10: West is best in San Francisco
Its inclusion in Restaurant Magazine's top 50 restaurants in the world and recent rave reviews in San Francisco and London have raised the profile of one of the Bay area's most lauded restaurants. Set in a low-slung ranch house, Manresa showcases the inspired, French and Catalan-influenced cooking of chef's chef David Kinch. Impeccably sourced ingredients litter an inventive menu that includes biodynamic risotto with pine mushrooms and meat jus scented with coffee and parmesan, local abalone Meunière-style with shallots braised with pig's trotter, and black seabass on the plancha with butterbeans and wild fennel.
Price per head: Manresa: Tasting menu $150 (£86).
Book ahead: Three weeks
Address: 320 Village Lane, Los Gatos, California (001 408 354 4330; manresa restaurant.com).
Can't get in? Try the elegant French cuisine of chef Roland Passot at San Francisco's recently remodelled La Folie (001 415 776 5577.
The best in the Big Apple: Keller knows his onions
Having been hailed America's best chef for French Laundry, Thomas Keller tried his luck with Per Se. The three menus change daily. His salmon and crème fraiche ice-cream cones, slow-cooked butter-poached lobster, oysters, tapioca and oscietra caviar have earned him three Michelin stars. Price per head is $210 (£120) (00 1 212 823 9335; perseny.com).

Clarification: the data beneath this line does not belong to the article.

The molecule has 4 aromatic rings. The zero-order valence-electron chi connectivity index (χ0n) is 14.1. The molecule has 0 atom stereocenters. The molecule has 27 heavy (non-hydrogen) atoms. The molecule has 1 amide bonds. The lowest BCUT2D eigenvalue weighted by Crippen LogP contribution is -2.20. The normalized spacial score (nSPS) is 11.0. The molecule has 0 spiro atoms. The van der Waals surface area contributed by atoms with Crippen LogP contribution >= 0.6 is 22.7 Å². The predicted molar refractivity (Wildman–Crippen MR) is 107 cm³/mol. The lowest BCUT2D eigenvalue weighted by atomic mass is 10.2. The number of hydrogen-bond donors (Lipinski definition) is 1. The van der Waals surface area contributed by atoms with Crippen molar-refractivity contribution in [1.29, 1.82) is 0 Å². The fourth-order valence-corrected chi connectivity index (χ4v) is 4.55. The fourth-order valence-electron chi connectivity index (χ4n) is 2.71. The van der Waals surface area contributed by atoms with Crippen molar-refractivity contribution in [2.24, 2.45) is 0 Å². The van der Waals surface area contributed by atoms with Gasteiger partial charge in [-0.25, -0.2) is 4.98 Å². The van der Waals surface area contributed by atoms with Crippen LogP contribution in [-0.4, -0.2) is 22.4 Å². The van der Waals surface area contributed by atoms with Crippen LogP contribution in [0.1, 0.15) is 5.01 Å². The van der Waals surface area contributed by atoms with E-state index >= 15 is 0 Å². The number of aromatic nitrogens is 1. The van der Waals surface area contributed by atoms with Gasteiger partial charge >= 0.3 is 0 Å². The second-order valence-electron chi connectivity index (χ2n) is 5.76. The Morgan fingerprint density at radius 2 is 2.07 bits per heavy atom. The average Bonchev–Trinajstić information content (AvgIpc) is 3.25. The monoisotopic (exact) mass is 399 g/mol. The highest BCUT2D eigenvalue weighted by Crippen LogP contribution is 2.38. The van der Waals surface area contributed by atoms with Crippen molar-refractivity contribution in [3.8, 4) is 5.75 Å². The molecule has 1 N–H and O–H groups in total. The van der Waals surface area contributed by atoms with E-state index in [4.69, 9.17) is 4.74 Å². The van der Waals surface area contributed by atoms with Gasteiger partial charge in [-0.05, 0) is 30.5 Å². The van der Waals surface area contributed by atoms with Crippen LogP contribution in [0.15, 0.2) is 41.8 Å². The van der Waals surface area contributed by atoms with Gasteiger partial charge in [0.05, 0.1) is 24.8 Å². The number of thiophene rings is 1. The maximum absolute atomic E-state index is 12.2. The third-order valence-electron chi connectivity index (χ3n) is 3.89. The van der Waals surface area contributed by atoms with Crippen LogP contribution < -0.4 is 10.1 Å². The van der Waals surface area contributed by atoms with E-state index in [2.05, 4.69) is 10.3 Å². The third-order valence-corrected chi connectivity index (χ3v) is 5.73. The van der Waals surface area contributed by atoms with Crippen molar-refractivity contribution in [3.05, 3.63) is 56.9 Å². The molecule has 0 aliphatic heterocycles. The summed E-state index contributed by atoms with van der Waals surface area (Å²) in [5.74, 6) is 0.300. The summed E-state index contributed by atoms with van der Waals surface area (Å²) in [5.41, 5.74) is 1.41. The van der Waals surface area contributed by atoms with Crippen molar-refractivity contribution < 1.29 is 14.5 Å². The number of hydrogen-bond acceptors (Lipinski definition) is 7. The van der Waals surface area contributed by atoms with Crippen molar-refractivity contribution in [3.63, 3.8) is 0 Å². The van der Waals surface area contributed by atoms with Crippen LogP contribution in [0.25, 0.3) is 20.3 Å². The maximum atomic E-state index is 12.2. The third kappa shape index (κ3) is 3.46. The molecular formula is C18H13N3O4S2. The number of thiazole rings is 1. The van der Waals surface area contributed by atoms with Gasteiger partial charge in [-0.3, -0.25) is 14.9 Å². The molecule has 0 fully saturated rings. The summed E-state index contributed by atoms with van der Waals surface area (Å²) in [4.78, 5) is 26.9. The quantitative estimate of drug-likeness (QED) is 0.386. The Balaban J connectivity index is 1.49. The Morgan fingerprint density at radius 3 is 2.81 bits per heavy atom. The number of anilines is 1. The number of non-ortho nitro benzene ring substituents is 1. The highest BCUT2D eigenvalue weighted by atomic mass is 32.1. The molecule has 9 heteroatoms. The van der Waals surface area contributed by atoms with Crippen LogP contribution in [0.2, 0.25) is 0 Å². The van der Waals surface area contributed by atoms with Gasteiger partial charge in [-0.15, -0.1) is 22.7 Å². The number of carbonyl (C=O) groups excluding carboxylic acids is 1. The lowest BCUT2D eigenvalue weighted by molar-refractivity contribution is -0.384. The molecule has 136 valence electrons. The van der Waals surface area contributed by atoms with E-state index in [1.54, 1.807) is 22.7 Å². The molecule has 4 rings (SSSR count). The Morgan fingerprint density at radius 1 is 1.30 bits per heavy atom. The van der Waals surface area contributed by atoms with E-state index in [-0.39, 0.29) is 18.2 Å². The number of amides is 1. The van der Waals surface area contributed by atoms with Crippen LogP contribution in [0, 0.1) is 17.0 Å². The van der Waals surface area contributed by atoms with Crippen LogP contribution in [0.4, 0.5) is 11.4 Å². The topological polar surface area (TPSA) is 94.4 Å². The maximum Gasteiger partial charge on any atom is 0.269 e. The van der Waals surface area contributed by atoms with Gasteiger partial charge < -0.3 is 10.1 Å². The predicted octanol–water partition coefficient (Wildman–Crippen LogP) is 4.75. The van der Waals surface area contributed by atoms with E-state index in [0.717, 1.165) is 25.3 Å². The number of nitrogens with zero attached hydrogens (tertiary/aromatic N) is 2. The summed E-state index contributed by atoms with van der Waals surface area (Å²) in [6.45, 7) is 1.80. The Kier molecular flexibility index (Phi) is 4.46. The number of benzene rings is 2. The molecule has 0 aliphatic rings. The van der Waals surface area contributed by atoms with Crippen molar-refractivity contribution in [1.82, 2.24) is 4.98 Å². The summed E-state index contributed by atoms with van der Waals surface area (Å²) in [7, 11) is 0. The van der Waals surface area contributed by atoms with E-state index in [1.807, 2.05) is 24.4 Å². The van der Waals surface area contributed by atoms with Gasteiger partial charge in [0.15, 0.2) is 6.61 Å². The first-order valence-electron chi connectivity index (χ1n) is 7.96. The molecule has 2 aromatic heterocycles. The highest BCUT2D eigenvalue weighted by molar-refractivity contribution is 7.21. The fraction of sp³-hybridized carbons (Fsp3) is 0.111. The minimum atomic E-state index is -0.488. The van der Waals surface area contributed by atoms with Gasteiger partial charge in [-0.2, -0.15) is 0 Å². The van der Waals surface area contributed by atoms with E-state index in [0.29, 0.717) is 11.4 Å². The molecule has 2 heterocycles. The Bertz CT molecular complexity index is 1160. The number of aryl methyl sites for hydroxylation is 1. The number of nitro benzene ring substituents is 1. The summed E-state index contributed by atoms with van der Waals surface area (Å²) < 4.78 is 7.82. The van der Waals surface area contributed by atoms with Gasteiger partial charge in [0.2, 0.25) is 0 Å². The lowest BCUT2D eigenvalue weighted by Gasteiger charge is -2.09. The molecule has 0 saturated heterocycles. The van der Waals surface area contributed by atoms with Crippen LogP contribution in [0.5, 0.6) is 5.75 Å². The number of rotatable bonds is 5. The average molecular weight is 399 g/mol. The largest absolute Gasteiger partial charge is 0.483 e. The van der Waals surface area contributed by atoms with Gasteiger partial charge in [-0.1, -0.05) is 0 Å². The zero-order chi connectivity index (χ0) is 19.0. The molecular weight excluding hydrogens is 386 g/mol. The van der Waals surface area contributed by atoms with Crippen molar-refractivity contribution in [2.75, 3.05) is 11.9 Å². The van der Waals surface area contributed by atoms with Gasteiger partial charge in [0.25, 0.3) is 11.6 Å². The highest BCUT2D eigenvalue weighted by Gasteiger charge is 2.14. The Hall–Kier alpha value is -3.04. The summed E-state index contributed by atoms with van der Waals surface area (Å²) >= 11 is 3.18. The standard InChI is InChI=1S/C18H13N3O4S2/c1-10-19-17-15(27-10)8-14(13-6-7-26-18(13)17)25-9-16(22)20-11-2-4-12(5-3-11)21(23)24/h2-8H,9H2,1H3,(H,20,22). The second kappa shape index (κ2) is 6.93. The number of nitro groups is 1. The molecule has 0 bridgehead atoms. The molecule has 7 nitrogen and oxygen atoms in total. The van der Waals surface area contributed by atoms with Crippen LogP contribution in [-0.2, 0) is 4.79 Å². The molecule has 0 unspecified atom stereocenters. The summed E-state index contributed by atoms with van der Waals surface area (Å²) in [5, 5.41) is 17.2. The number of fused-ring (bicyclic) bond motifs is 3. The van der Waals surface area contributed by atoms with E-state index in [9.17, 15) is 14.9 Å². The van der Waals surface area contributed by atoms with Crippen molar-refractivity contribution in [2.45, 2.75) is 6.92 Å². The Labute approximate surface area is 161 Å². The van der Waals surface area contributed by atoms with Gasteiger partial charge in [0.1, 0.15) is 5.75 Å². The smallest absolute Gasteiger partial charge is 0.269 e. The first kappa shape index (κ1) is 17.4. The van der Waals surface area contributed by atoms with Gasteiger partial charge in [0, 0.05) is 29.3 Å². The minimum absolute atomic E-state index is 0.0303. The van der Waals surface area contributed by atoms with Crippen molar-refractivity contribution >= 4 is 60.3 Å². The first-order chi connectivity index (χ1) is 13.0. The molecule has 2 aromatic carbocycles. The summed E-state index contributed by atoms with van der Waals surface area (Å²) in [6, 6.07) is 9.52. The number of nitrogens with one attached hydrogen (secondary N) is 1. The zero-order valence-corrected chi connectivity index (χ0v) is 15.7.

Can't get in? Try Masa, the nearby Japanese restaurant, (00 1 212 823 9800).
The best of British at Bray: Guaranteed gastro gasps
One thing is certain: you won't be bored at The Fat Duck, Heston Blumenthal's three-starred temple to molecular gastronomy in Bray, Berkshire. From the puffball of lime and green tea mousse poached in liquid nitrogen, snail porridge, sardine on toast jelly and roast foie gras with almond gel to the leather, oak and tobacco chocolates, this is edge-of-your-seat dining. Price per head for a three-course menu is £67.75(01628 580333; fatduck.co.uk).
Can't get in? Try The Hinds Head (01628 626151).Reuse content